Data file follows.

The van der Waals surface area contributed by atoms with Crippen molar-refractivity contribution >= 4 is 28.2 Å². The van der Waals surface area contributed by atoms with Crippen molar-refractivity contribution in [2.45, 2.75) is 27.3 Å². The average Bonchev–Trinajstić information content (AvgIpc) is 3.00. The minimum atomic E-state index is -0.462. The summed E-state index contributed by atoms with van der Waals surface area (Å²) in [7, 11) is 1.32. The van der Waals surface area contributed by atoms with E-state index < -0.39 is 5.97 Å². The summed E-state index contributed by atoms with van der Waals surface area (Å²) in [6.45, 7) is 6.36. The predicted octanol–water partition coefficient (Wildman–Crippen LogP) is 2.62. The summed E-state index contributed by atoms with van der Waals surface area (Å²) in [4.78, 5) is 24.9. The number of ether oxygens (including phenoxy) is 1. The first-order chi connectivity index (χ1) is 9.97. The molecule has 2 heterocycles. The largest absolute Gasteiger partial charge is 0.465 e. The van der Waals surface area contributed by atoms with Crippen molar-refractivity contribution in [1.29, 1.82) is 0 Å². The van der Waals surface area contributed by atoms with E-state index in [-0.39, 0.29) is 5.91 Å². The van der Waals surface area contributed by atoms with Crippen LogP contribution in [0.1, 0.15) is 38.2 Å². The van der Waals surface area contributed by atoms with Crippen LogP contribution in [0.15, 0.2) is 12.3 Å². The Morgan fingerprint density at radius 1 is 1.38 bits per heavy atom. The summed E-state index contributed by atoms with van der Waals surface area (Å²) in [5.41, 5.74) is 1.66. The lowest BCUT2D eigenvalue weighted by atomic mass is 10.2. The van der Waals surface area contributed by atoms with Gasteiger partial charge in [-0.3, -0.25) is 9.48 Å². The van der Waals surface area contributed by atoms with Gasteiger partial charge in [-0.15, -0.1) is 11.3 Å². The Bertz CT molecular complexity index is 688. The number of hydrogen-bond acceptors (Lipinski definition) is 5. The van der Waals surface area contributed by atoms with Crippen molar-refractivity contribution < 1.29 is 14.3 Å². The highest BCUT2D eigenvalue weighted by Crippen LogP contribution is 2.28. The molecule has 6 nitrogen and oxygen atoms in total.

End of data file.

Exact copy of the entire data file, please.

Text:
The van der Waals surface area contributed by atoms with Crippen molar-refractivity contribution >= 4 is 28.2 Å². The van der Waals surface area contributed by atoms with Crippen molar-refractivity contribution in [2.45, 2.75) is 27.3 Å². The average Bonchev–Trinajstić information content (AvgIpc) is 3.00. The minimum atomic E-state index is -0.462. The summed E-state index contributed by atoms with van der Waals surface area (Å²) in [7, 11) is 1.32. The van der Waals surface area contributed by atoms with E-state index < -0.39 is 5.97 Å². The summed E-state index contributed by atoms with van der Waals surface area (Å²) in [6.45, 7) is 6.36. The predicted octanol–water partition coefficient (Wildman–Crippen LogP) is 2.62. The summed E-state index contributed by atoms with van der Waals surface area (Å²) in [4.78, 5) is 24.9. The number of ether oxygens (including phenoxy) is 1. The first-order chi connectivity index (χ1) is 9.97. The molecule has 2 heterocycles. The largest absolute Gasteiger partial charge is 0.465 e. The van der Waals surface area contributed by atoms with Crippen molar-refractivity contribution in [1.29, 1.82) is 0 Å². The van der Waals surface area contributed by atoms with E-state index in [-0.39, 0.29) is 5.91 Å². The van der Waals surface area contributed by atoms with Crippen LogP contribution in [0.1, 0.15) is 38.2 Å². The van der Waals surface area contributed by atoms with Crippen LogP contribution in [0.15, 0.2) is 12.3 Å². The Morgan fingerprint density at radius 1 is 1.38 bits per heavy atom. The summed E-state index contributed by atoms with van der Waals surface area (Å²) in [5.41, 5.74) is 1.66. The lowest BCUT2D eigenvalue weighted by atomic mass is 10.2. The van der Waals surface area contributed by atoms with Gasteiger partial charge in [-0.3, -0.25) is 9.48 Å². The van der Waals surface area contributed by atoms with Gasteiger partial charge in [-0.15, -0.1) is 11.3 Å². The Bertz CT molecular complexity index is 688. The number of hydrogen-bond acceptors (Lipinski definition) is 5. The van der Waals surface area contributed by atoms with Crippen molar-refractivity contribution < 1.29 is 14.3 Å². The highest BCUT2D eigenvalue weighted by Crippen LogP contribution is 2.28. The molecule has 6 nitrogen and oxygen atoms in total.